Analysis of study showing how research data can be misinterpreted. The study can be found at URL:

By emphasizing relative risks, this study makes the risk of developing heart disease among overweight/obese women seem pretty scary...anywhere from 54% higher to 2.5 times (250%!!) higher.  By contrast, when viewed from the perspective of the risk of NOT DEVELOPING heart disease, the results are not as impressive:  During the ~11 years of follow up, 98.3% of "normal" BMI women did NOT develop heart disease, 97.1% of "overweight" women did NOT develop heart disease, and 96.4% of "obese" women did NOT develop heart disease.  Not exactly headline-grabbing.

The hazard ratios were significantly attenuated when the researchers controlled for hypertension, high cholesterol and diabetes (all higher in the high-BMI categories), suggesting that only a subset of the high-BMI women was at increased risk (and the “healthy overweight/obese” may have little to worry about).    Additionally, when the analyses were restricted to only actual heart attacks (nonfatal and fatal), the differences between active women in the different BMI groups were not significant.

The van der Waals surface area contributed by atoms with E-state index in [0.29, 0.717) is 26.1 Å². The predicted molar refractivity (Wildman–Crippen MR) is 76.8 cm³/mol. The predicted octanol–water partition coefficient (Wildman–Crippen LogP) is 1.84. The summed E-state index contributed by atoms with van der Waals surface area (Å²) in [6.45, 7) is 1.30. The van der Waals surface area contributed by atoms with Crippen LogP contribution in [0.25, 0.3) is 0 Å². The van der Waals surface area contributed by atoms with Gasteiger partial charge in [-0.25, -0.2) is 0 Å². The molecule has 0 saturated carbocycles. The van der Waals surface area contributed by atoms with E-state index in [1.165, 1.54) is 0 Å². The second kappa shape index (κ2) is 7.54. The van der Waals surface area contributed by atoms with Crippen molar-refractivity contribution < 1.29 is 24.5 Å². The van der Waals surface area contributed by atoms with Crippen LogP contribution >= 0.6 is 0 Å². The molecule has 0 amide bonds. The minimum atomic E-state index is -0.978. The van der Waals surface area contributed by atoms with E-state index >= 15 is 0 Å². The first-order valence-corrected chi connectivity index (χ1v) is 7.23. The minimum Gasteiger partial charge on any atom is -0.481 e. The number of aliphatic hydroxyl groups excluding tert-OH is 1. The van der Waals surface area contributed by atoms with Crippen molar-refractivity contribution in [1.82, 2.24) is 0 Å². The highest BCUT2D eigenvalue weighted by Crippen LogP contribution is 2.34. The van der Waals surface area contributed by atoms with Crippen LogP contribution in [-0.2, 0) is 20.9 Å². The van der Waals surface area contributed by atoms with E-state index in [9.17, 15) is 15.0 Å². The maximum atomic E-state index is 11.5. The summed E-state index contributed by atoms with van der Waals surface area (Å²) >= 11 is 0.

This is a great example of how the weight loss industry agenda spins the results.  Instead of saying, "exercise makes a major impact on risk factors for heart disease," or "exercise accounts for x% of the outcomes in whether people have heart attacks," they continue to push weight loss, even though it doesn't work and weight cycling increases health risks.


The actual article (which included Joann Manson as an author) emphasized the importance of physical activity more than the piece.